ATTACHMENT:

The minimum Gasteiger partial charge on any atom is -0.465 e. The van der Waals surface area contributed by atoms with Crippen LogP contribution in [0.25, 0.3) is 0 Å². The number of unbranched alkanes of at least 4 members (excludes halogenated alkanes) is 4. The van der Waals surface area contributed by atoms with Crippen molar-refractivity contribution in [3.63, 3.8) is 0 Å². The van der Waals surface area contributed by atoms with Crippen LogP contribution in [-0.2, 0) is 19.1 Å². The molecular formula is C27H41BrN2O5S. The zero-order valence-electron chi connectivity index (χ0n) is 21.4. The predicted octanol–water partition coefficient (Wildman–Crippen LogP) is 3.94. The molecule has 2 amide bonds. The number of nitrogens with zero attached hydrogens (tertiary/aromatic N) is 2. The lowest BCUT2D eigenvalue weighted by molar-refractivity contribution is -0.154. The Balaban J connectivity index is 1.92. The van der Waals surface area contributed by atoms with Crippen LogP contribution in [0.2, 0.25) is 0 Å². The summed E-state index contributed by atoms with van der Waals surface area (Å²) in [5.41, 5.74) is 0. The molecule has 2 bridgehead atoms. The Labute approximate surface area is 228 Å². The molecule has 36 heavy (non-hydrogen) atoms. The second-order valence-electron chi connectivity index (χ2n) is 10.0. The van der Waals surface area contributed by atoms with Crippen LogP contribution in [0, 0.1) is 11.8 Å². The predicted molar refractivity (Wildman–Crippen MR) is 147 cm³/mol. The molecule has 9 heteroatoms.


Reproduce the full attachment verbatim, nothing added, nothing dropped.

The minimum Gasteiger partial charge on any atom is -0.465 e. The van der Waals surface area contributed by atoms with Crippen LogP contribution in [0.25, 0.3) is 0 Å². The number of unbranched alkanes of at least 4 members (excludes halogenated alkanes) is 4. The van der Waals surface area contributed by atoms with Crippen molar-refractivity contribution in [3.63, 3.8) is 0 Å². The van der Waals surface area contributed by atoms with Crippen LogP contribution in [-0.2, 0) is 19.1 Å². The molecular formula is C27H41BrN2O5S. The zero-order valence-electron chi connectivity index (χ0n) is 21.4. The predicted octanol–water partition coefficient (Wildman–Crippen LogP) is 3.94. The molecule has 2 amide bonds. The number of nitrogens with zero attached hydrogens (tertiary/aromatic N) is 2. The lowest BCUT2D eigenvalue weighted by molar-refractivity contribution is -0.154. The Balaban J connectivity index is 1.92. The van der Waals surface area contributed by atoms with Crippen LogP contribution in [0.2, 0.25) is 0 Å². The summed E-state index contributed by atoms with van der Waals surface area (Å²) in [5.41, 5.74) is 0. The molecule has 2 bridgehead atoms. The Labute approximate surface area is 228 Å². The molecule has 36 heavy (non-hydrogen) atoms. The second-order valence-electron chi connectivity index (χ2n) is 10.0. The van der Waals surface area contributed by atoms with Crippen LogP contribution in [0, 0.1) is 11.8 Å². The predicted molar refractivity (Wildman–Crippen MR) is 147 cm³/mol. The molecule has 9 heteroatoms.